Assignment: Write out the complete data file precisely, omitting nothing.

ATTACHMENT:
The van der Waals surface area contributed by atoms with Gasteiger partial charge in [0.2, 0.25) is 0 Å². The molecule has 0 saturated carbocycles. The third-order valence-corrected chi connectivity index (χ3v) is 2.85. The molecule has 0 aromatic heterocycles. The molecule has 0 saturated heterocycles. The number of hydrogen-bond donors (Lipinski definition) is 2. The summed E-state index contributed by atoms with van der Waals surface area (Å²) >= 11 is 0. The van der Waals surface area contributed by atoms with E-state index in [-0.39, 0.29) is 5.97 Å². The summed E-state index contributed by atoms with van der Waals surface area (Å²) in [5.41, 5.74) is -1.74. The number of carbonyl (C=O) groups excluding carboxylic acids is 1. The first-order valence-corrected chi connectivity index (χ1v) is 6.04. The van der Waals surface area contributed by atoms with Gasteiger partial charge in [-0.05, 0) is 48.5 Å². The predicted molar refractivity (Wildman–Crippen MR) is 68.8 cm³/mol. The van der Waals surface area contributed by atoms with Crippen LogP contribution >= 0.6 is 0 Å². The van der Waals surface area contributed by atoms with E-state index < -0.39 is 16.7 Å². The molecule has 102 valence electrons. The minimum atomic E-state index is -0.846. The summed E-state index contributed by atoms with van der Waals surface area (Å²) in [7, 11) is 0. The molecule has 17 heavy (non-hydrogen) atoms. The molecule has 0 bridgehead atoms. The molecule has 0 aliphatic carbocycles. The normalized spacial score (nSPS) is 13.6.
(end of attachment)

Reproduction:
The van der Waals surface area contributed by atoms with Gasteiger partial charge in [0.2, 0.25) is 0 Å². The molecule has 0 saturated carbocycles. The third-order valence-corrected chi connectivity index (χ3v) is 2.85. The molecule has 0 aromatic heterocycles. The molecule has 0 saturated heterocycles. The number of hydrogen-bond donors (Lipinski definition) is 2. The summed E-state index contributed by atoms with van der Waals surface area (Å²) >= 11 is 0. The van der Waals surface area contributed by atoms with E-state index in [-0.39, 0.29) is 5.97 Å². The summed E-state index contributed by atoms with van der Waals surface area (Å²) in [5.41, 5.74) is -1.74. The number of carbonyl (C=O) groups excluding carboxylic acids is 1. The first-order valence-corrected chi connectivity index (χ1v) is 6.04. The van der Waals surface area contributed by atoms with Gasteiger partial charge in [-0.05, 0) is 48.5 Å². The predicted molar refractivity (Wildman–Crippen MR) is 68.8 cm³/mol. The van der Waals surface area contributed by atoms with Crippen LogP contribution >= 0.6 is 0 Å². The van der Waals surface area contributed by atoms with E-state index < -0.39 is 16.7 Å². The molecule has 102 valence electrons. The minimum atomic E-state index is -0.846. The summed E-state index contributed by atoms with van der Waals surface area (Å²) in [7, 11) is 0. The molecule has 17 heavy (non-hydrogen) atoms. The molecule has 0 bridgehead atoms. The molecule has 0 aliphatic carbocycles. The normalized spacial score (nSPS) is 13.6.